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Your Data on Disconnected Systems

Your Data on Disconnected Systems

Your Data on Disconnected Systems:   Challenges to Engagement and Better Outcomes

By Milton Nunez

Let me tell you something about Mary.

Mary is an accomplished professional who has managed a chronic condition all her life.  She sees four physicians: a gastroenterologist (GI), an endocrinologist, a gynecologist, and a primary care physician.   Excellent physicians from three health care networks.  Each network uses a different electronic health record (EHR) system and patient portal.  These systems are not connected.

Mary suffered from recurring, debilitating leg pains.  An urgent care center, an orthopedist, and imaging could not identify the problem.  Over 18 months, her magnesium (Mg) levels had been dropping.  The lab values resided on different EHR platforms, not counting the  lab vendors system.  With three  disconnected EHR systems, no one picked up the trend.  Finally, a routine visit to her GI revealed that her Mg values had reached critically dangerous levels.  She spent 18 hours in the ER.  The ER bill exceeded $15,000.  The root cause was a change in medication.  This solution required careful monitoring of labs, careful adjustments to her medication and frequent and precise communication between Mary and her doctors.

Mary also spends significant time coordinating her care, shuttling information between her doctors.  She spends too much time dealing with her insurance company.  She spends a small fortune on out-of-pocket medical expenses. 

As Mary’s story suggests, there is ample data being generated that, coherently curated, can present a complete picture of her health.  The problem is that doctors are often swamped with direct patient care responsibilities.  They often do not have the ability to both study the whole data picture and diagnose what is going on with the patient at that moment.  The ability  to anticipate and prevent potential future problems is severely impacted.  We are asking overworked clinicians to weave fragmented, complex data into a coherent narrative, on the spot.  This is not going to happen, and this problem will only grow worse over time.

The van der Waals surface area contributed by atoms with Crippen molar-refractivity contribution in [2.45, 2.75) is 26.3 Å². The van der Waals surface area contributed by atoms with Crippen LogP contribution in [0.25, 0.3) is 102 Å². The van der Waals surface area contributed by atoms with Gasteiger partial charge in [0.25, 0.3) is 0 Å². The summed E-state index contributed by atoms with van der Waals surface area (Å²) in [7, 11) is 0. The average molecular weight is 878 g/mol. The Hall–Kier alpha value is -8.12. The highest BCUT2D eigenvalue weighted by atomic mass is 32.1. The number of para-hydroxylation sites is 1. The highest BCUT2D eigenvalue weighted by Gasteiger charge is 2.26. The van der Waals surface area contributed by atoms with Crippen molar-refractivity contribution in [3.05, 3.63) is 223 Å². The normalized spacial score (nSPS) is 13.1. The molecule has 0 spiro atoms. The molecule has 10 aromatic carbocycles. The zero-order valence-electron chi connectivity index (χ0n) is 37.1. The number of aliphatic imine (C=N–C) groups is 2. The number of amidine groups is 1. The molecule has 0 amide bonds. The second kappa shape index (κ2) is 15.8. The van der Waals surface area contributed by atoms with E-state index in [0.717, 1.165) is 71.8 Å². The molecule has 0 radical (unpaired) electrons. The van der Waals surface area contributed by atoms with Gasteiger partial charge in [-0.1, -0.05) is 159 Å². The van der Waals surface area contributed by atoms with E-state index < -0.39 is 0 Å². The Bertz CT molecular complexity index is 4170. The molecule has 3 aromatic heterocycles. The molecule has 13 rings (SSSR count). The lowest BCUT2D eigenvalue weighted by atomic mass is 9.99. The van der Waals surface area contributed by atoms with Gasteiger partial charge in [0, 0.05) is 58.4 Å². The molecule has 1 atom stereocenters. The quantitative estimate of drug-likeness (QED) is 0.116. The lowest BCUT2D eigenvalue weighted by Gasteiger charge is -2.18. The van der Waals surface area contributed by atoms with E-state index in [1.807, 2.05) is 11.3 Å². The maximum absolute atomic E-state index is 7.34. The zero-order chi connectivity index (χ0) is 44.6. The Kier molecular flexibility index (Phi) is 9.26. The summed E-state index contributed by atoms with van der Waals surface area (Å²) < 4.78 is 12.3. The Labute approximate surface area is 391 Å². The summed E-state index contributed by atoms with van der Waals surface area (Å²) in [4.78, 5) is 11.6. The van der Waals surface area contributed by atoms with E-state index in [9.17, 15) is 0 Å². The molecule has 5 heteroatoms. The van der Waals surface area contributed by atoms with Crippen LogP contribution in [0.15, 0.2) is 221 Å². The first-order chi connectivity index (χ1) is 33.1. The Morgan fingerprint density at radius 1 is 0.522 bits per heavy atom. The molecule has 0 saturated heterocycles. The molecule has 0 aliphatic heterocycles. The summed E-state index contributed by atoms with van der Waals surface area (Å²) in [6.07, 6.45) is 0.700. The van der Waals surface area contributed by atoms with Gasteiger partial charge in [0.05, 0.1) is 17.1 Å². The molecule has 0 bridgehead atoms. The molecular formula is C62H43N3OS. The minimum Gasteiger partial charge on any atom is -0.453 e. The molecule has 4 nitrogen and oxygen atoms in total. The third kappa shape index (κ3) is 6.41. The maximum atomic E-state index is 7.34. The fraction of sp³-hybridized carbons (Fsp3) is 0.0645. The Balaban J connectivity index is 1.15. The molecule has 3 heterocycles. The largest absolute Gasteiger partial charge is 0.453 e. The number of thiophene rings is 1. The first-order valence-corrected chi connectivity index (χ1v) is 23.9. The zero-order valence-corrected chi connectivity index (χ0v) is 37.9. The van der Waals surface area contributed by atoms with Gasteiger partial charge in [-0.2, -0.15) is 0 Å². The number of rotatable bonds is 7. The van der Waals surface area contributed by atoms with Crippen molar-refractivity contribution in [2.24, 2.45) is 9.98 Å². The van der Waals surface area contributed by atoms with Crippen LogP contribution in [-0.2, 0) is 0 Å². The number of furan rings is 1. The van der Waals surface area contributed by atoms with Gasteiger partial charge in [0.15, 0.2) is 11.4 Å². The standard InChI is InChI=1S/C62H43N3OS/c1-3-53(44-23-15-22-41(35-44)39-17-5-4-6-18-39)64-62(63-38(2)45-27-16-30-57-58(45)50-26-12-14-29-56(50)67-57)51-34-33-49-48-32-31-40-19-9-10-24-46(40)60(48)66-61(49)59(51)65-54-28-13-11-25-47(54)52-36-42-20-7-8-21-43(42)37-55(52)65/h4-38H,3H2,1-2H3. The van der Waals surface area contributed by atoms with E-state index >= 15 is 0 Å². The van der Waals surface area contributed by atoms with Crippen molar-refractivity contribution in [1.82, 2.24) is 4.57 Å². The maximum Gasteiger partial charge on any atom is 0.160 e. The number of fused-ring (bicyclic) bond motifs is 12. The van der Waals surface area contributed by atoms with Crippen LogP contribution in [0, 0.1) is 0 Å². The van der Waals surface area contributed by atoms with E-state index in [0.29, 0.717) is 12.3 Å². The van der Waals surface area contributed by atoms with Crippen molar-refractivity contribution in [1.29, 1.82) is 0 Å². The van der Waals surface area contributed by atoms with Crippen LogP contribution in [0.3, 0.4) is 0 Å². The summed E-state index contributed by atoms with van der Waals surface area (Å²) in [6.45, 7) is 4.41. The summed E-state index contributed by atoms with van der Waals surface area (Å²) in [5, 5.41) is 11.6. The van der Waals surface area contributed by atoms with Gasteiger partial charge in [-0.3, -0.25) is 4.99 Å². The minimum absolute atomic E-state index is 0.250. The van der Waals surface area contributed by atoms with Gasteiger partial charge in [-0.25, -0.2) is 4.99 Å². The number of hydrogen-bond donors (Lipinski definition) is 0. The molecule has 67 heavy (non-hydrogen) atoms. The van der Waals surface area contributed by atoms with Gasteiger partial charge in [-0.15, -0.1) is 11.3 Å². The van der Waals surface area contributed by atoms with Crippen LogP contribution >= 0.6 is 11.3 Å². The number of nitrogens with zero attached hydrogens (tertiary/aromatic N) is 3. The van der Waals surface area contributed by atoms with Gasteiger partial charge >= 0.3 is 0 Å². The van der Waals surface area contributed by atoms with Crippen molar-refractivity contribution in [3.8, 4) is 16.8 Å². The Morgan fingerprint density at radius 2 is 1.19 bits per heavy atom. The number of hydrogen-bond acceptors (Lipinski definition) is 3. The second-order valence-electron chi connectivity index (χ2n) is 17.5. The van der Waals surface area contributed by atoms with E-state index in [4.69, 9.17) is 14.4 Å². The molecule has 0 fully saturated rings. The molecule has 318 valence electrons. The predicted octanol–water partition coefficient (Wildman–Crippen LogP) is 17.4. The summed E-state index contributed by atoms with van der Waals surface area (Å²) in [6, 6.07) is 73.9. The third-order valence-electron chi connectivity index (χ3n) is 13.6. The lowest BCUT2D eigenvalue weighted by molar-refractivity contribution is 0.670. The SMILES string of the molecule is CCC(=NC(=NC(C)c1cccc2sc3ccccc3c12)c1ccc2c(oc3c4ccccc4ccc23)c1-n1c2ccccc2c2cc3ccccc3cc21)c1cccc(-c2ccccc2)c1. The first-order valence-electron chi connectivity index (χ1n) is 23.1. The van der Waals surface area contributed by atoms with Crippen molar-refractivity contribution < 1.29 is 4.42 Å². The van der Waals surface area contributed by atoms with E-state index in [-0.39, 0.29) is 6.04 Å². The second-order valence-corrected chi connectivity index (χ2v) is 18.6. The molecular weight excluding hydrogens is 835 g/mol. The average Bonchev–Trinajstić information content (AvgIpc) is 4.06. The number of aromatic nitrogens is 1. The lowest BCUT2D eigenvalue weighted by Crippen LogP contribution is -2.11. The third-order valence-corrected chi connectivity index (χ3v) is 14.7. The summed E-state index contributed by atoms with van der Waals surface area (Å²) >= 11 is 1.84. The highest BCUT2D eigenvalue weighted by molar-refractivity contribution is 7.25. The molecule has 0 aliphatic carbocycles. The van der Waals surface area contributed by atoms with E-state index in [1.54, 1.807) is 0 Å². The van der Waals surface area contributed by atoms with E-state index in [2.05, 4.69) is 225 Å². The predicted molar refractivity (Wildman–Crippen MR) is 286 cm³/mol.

The amount of data in EHRs, wearables, genetics and other platforms will explode.  This volume of data, growing almost exponentially, makes it difficult for patients and health care professionals to aggregate, synthesize and interpret data, quickly.  No problem, you may think, we’ll just hire more doctors and nurses.   Many nurses left the profession as a result of the COVID-19 pandemic.  They are likely not coming back.  The physician shortfall is expected to exceed 100,000 by 2030 forcing patients to take a greater role in the management of their health care.  (1)                  

This data explosion, coupled with growing labor shortages puts the onus on the patient to somehow aggregate and curate their health data across multiple platforms.  They then must understand it in a way that will make their next clinician visit, in person or via video, more meaningful.  This is a tall order. 

Existing clinical and delivery systems are designed with hospitals, clinics, revenue cycle, insurance companies, and clinicians in mind.  They have not been designed with a completely patient centered reference frame.  A redesign that more fully engages the patient can overcome these challenges.

Imagine Mary, with all her information at her finger tips, curated in her preferred language with alerts and suggestions, ready to more fully engage with highly qualified, expert physicians, in person or virtually anywhere.   Saving her time and money while achieving better outcomes.  Removing barriers to access created by geography, economics, and language, truly helping Mary live her healthiest life.

(1) “Artificial Intelligence in Health Care, Chapter 1, page 17  National Academy of Medicine, 2019”